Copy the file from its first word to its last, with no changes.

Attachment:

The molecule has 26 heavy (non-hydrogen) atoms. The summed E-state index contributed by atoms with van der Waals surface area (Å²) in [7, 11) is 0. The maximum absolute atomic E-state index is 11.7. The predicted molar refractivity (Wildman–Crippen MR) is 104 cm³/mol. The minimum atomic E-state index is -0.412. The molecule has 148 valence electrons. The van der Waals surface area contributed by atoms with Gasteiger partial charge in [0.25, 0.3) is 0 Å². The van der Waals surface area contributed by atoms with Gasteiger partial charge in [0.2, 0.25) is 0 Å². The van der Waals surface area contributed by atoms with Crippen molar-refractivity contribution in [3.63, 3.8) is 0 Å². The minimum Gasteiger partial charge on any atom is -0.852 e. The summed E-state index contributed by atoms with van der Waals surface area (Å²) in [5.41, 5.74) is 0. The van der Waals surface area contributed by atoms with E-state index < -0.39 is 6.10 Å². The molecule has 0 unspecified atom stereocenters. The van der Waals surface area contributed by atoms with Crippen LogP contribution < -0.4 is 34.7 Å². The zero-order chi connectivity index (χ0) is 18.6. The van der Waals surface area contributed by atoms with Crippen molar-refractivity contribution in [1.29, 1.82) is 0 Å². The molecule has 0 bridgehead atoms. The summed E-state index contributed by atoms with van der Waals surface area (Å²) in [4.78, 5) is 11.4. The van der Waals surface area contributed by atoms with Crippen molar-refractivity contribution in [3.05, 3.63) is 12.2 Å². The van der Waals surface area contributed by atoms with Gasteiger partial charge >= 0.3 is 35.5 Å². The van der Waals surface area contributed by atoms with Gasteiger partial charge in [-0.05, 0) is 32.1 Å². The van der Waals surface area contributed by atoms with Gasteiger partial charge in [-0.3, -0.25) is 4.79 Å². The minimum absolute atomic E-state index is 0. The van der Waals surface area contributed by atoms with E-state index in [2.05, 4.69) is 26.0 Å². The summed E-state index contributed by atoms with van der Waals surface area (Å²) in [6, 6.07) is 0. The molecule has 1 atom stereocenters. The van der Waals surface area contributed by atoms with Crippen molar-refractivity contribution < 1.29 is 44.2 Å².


The molecule has 26 heavy (non-hydrogen) atoms. The summed E-state index contributed by atoms with van der Waals surface area (Å²) in [7, 11) is 0. The maximum absolute atomic E-state index is 11.7. The predicted molar refractivity (Wildman–Crippen MR) is 104 cm³/mol. The minimum atomic E-state index is -0.412. The molecule has 148 valence electrons. The van der Waals surface area contributed by atoms with Gasteiger partial charge in [0.25, 0.3) is 0 Å². The van der Waals surface area contributed by atoms with Gasteiger partial charge in [0.2, 0.25) is 0 Å². The van der Waals surface area contributed by atoms with Crippen molar-refractivity contribution in [3.63, 3.8) is 0 Å². The minimum Gasteiger partial charge on any atom is -0.852 e. The summed E-state index contributed by atoms with van der Waals surface area (Å²) in [5.41, 5.74) is 0. The van der Waals surface area contributed by atoms with E-state index < -0.39 is 6.10 Å². The molecule has 0 unspecified atom stereocenters. The van der Waals surface area contributed by atoms with Crippen LogP contribution < -0.4 is 34.7 Å². The zero-order chi connectivity index (χ0) is 18.6. The van der Waals surface area contributed by atoms with Crippen molar-refractivity contribution in [1.29, 1.82) is 0 Å². The molecule has 0 bridgehead atoms. The summed E-state index contributed by atoms with van der Waals surface area (Å²) in [4.78, 5) is 11.4. The van der Waals surface area contributed by atoms with Crippen molar-refractivity contribution in [3.05, 3.63) is 12.2 Å². The van der Waals surface area contributed by atoms with Gasteiger partial charge >= 0.3 is 35.5 Å². The van der Waals surface area contributed by atoms with Gasteiger partial charge in [-0.05, 0) is 32.1 Å². The van der Waals surface area contributed by atoms with Gasteiger partial charge in [-0.3, -0.25) is 4.79 Å². The minimum absolute atomic E-state index is 0. The van der Waals surface area contributed by atoms with E-state index in [2.05, 4.69) is 26.0 Å². The summed E-state index contributed by atoms with van der Waals surface area (Å²) in [6, 6.07) is 0. The molecule has 1 atom stereocenters. The van der Waals surface area contributed by atoms with Crippen molar-refractivity contribution < 1.29 is 44.2 Å².